Brett Wallace – Wallace was hot last week with 10 hits in 21 at-bats to raise his batting line to .324/.400/.451 for the Astros. He says he has backed off the plate so as not to get busted inside as often, and so far the adjustment has paid off. He only has one home run on the season, but four of those ten hits last week were doubles, so hopefully the power comes next. He came up from the minors after being traded to Houston last season from Toronto and produced poor results, with a .222/.296/.319 batting line with two homers and 13 RBI. This is a mixed league play since he's taken in NL leagues. Mixed: $8.
Brandon Wood – Wood was released by the Angels this week and claimed by the Pirates. Manager Clint Hurdle, a noted hitting coach, has his work cut out for him since Wood has shown an inability to hit at the major league level. There is no immediate spot for Wood to take, but he should find himself in plenty of games as a utility infielder. NL owners would be wise to wait until Wood shows something at the plate before adding him to the roster. In 464 career major league at-bats, he's a .168/.197/.259 hitter. Mixed: No; NL: $2.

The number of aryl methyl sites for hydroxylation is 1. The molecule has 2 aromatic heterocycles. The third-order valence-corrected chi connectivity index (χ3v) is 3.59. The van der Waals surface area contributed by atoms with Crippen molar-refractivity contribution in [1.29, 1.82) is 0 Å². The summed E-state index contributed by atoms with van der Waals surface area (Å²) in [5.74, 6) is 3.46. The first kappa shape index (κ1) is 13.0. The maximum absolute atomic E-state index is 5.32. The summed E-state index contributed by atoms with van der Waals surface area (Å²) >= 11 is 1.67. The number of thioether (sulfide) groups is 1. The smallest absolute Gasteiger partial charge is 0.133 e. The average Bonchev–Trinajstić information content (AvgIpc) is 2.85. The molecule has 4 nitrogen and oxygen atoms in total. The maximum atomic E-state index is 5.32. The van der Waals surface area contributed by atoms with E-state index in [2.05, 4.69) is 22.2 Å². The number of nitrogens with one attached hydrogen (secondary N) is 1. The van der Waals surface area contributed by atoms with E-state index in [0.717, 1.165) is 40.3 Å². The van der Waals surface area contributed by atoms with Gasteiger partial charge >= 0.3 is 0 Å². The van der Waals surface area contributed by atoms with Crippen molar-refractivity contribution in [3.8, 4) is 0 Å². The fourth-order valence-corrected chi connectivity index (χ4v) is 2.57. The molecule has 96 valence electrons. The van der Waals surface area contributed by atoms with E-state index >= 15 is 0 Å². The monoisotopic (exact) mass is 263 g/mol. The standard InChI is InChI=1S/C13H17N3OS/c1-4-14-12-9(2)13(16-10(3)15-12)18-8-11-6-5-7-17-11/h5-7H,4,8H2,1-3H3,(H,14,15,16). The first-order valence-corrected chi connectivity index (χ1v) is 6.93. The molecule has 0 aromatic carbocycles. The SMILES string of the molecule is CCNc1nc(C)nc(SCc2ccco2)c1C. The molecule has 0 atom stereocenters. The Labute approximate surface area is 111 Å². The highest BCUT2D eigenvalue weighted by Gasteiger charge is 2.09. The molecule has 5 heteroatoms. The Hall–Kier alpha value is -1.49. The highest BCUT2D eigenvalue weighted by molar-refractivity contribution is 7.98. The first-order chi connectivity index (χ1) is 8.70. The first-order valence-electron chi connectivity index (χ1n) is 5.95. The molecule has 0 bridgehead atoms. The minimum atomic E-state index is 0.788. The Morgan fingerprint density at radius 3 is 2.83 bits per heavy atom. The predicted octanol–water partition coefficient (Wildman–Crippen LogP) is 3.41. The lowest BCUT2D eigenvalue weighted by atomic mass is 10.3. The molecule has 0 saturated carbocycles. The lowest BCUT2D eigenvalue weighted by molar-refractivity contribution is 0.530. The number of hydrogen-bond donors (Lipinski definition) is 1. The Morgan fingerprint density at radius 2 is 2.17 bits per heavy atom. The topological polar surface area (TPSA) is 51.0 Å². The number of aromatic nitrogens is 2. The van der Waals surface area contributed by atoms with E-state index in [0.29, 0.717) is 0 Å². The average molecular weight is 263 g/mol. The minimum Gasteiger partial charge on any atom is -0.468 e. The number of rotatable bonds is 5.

Danny Espinosa – Espinosa recently took over the leadoff role in the Nationals’ batting order and responded with good results. In a doubleheader last week he went 2-for-7 with a home run and six RBI. He hasn't taken a walk in over a week, but that will hopefully change now that he's atop the order. Espinosa is already taken in NL leagues, but those in mixed leagues may want to invest in him due to his potential power/speed combo. Last season in 103 at-bats with the club, he hit six homers with 15 RBI. In his days as a minor leaguer, he twice registered 25 stolen base seasons, though he has yet flash any of that speed in the majors. Mixed: $6.